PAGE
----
3.  I keep the radio on NPR all day.  Eventually (I hope) my kid is going to wonder why some stuff makes me mad and some stuff makes me sad.  I am more than happy to tell him, because I don't think you do a service to kids by keeping them in the dark about the way the world works.  I will probably be more reticent when it comes to bad things happening specifically to kids, because I don't want my kid to empathize too closely when he is too young to effectively deal with the fear that will bring.

 

I agree to all of the above.

 

 

Quote:
Originally Posted by limabean View Post

I share most everything that happens directly to us with my kids (in an age appropriate manner), but that doesn't mean I want them listening to the problems of everyone we know. I wouldn't have a problem with the subject you were discussing, OP, but I can imagine a scenario where I'd be uncomfortable with someone sharing about a sensitive subject in front of my kids. But I'd take my kids out of earshot rather than basically shushing another adult in front of a table full of people. 

 

One thing I don't do in front of my kids is badmouth people (like discussing arguments with extended family or something), so if someone starts in on that in front of my kids, that's a situation where I take the kids outside or something. 


I completely agree with you about there being some scenarios where I would be uncomfortable with the subject matter, i.e., gruesome details of murder or highly sexual conversation. In both of those cases I would excuse myself and take my children with me. I don't think it's generally appropriate to direct adults about what they can and cannot talk about in an adult setting. 

 

post #7 of 38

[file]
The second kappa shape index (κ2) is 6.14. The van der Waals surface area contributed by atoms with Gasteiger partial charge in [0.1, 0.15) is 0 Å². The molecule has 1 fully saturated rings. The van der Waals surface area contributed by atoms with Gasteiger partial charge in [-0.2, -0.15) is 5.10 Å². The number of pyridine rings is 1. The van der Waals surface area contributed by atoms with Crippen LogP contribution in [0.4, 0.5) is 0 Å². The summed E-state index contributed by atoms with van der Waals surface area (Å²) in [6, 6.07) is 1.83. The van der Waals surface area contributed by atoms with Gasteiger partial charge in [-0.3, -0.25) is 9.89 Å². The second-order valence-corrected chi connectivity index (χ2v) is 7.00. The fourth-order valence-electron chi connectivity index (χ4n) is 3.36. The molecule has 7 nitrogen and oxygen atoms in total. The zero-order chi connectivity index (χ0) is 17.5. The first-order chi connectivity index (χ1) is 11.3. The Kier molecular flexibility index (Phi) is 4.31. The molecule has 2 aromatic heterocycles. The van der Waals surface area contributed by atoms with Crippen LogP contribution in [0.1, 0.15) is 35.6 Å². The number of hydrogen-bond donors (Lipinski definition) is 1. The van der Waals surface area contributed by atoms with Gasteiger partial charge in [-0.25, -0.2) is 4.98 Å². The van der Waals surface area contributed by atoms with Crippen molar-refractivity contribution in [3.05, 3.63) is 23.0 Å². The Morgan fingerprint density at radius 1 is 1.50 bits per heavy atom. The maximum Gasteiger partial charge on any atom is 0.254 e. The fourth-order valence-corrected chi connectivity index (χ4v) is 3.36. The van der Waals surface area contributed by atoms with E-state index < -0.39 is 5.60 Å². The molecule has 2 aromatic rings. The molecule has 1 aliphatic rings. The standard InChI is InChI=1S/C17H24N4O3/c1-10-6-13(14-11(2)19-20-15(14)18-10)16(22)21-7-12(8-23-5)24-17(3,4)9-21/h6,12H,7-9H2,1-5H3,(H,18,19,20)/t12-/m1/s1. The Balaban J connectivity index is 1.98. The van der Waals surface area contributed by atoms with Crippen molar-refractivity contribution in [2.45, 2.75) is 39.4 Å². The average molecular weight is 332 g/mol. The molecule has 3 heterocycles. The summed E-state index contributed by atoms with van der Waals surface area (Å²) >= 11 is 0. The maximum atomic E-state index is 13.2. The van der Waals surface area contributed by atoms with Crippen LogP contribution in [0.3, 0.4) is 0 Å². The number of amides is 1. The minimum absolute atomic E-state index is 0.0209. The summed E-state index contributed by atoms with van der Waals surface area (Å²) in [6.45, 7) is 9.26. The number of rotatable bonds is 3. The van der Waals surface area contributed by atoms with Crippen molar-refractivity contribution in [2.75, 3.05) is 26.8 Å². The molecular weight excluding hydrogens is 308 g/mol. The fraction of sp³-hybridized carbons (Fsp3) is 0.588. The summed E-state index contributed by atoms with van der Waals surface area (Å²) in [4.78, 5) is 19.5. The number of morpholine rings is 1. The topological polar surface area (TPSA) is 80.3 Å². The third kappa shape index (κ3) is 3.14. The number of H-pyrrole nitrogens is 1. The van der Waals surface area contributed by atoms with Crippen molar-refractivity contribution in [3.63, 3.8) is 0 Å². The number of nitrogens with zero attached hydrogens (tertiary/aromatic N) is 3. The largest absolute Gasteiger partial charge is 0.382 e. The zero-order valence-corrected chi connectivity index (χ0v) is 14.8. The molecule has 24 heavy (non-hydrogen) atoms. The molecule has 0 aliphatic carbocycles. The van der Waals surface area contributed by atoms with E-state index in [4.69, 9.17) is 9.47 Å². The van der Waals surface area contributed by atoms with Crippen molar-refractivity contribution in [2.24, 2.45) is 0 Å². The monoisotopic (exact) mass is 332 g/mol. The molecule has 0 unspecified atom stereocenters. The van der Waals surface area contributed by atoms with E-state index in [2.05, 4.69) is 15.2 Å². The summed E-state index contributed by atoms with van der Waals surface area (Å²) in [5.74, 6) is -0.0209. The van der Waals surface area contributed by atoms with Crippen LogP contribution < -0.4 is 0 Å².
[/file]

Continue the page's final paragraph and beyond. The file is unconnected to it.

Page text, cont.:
If she didn't want her kids to hear it I would have distracted them or perhaps gotten up. I think she was rude the way she handled it....and her DH should give the same respect to you that his wife expects for his kids.
post #8 of 38
Thread Starter 
Quote:
Originally Posted by newbymom05 View Post

I dunno, I have a 5 y/o and so am around a lot of 5 y/o's and I have to say that burglars and bad guys seem to be big deals to that age group to the point of obsession. Little kids have big fears, y/k? So your cousin may have been approaching it from that angle--maybe her kid had been having nightmares or fears or whatever on that topic and she didn't want to have a major debriefing later.

 

If I had been in that situation, I'd have left the room w/ my kids or if I had to, let it ride, but only because I'm a total wimp when it comes to confrontation. Inwardly, I'd be shouting "SHUT UP!!!" knowing that both kids would be grilling me later about the incident (my 3 y/o has picked up on bad guys thanks to big bro).  So my attitude is why cause myself and them trouble. If WE were burglarized I'd def explain, for your sitch it'd be more like me just wanting to avoid bedtime troubles later on. "But WHY did they break into Aunt's POD? What's a POD? Did they steal their toys? Which ones? Why didn't the police stop them?" "Where are they now?" Will they come to our house?" etc. Ugh, I get weary imagining it!

 

To answer your questions, though, I don't think Jane was being a good mom or uptight mom, just the mom she's comfortable being. Same for the dad, although I do think they should be on the same page. We tell our kids things that will affect them, but of course in a way we feel to be age-appropriate. So if we have a death in the family, they'd hear about it, but if my neighbor did, probably not.

 

I've got to say though, I'm going w/ my 5 y/o theory. DH and I could talk about drugs and I don't think my oldest would even listen, much less understand, but he def is aware of burglars and would hang on every word. I wouldn't really even care if he heard about drugs--that's a nice values teachable moment. Burglars and robberies are just scary.